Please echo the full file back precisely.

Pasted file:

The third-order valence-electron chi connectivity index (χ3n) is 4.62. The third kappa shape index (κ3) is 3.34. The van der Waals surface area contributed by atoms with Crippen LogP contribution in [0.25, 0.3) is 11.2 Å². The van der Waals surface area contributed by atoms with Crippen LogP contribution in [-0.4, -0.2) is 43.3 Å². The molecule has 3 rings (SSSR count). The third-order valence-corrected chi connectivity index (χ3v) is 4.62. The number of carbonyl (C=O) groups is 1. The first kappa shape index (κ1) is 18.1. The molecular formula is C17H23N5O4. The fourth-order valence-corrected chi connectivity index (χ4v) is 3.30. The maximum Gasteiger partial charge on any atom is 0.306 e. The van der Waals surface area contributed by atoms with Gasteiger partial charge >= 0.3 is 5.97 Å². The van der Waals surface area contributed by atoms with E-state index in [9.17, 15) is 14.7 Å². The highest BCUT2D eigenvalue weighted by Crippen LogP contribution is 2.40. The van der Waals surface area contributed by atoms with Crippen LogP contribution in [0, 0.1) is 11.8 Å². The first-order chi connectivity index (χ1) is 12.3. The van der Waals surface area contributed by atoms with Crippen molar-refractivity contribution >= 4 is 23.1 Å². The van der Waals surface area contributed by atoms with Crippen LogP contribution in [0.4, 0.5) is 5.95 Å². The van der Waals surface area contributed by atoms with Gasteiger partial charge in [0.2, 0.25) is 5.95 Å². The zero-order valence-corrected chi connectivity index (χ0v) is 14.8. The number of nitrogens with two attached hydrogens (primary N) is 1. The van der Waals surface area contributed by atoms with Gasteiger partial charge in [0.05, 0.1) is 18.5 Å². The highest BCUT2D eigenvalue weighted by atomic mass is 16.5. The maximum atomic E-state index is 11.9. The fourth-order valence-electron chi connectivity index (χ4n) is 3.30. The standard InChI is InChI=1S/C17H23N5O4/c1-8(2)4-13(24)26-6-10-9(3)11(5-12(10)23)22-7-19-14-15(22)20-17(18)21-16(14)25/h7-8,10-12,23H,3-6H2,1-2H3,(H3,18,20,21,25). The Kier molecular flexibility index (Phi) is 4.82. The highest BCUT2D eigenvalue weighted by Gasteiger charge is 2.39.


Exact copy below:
The third-order valence-electron chi connectivity index (χ3n) is 4.62. The third kappa shape index (κ3) is 3.34. The van der Waals surface area contributed by atoms with Crippen LogP contribution in [0.25, 0.3) is 11.2 Å². The van der Waals surface area contributed by atoms with Crippen LogP contribution in [-0.4, -0.2) is 43.3 Å². The molecule has 3 rings (SSSR count). The third-order valence-corrected chi connectivity index (χ3v) is 4.62. The number of carbonyl (C=O) groups is 1. The first kappa shape index (κ1) is 18.1. The molecular formula is C17H23N5O4. The fourth-order valence-corrected chi connectivity index (χ4v) is 3.30. The maximum Gasteiger partial charge on any atom is 0.306 e. The van der Waals surface area contributed by atoms with Gasteiger partial charge >= 0.3 is 5.97 Å². The van der Waals surface area contributed by atoms with E-state index in [9.17, 15) is 14.7 Å². The highest BCUT2D eigenvalue weighted by Crippen LogP contribution is 2.40. The van der Waals surface area contributed by atoms with Crippen LogP contribution in [0, 0.1) is 11.8 Å². The first-order chi connectivity index (χ1) is 12.3. The van der Waals surface area contributed by atoms with Crippen molar-refractivity contribution >= 4 is 23.1 Å². The van der Waals surface area contributed by atoms with Crippen LogP contribution in [0.4, 0.5) is 5.95 Å². The van der Waals surface area contributed by atoms with Gasteiger partial charge in [0.2, 0.25) is 5.95 Å². The zero-order valence-corrected chi connectivity index (χ0v) is 14.8. The number of nitrogens with two attached hydrogens (primary N) is 1. The van der Waals surface area contributed by atoms with Gasteiger partial charge in [0.05, 0.1) is 18.5 Å². The highest BCUT2D eigenvalue weighted by atomic mass is 16.5. The maximum atomic E-state index is 11.9. The fourth-order valence-electron chi connectivity index (χ4n) is 3.30. The standard InChI is InChI=1S/C17H23N5O4/c1-8(2)4-13(24)26-6-10-9(3)11(5-12(10)23)22-7-19-14-15(22)20-17(18)21-16(14)25/h7-8,10-12,23H,3-6H2,1-2H3,(H3,18,20,21,25). The Kier molecular flexibility index (Phi) is 4.82. The highest BCUT2D eigenvalue weighted by Gasteiger charge is 2.39.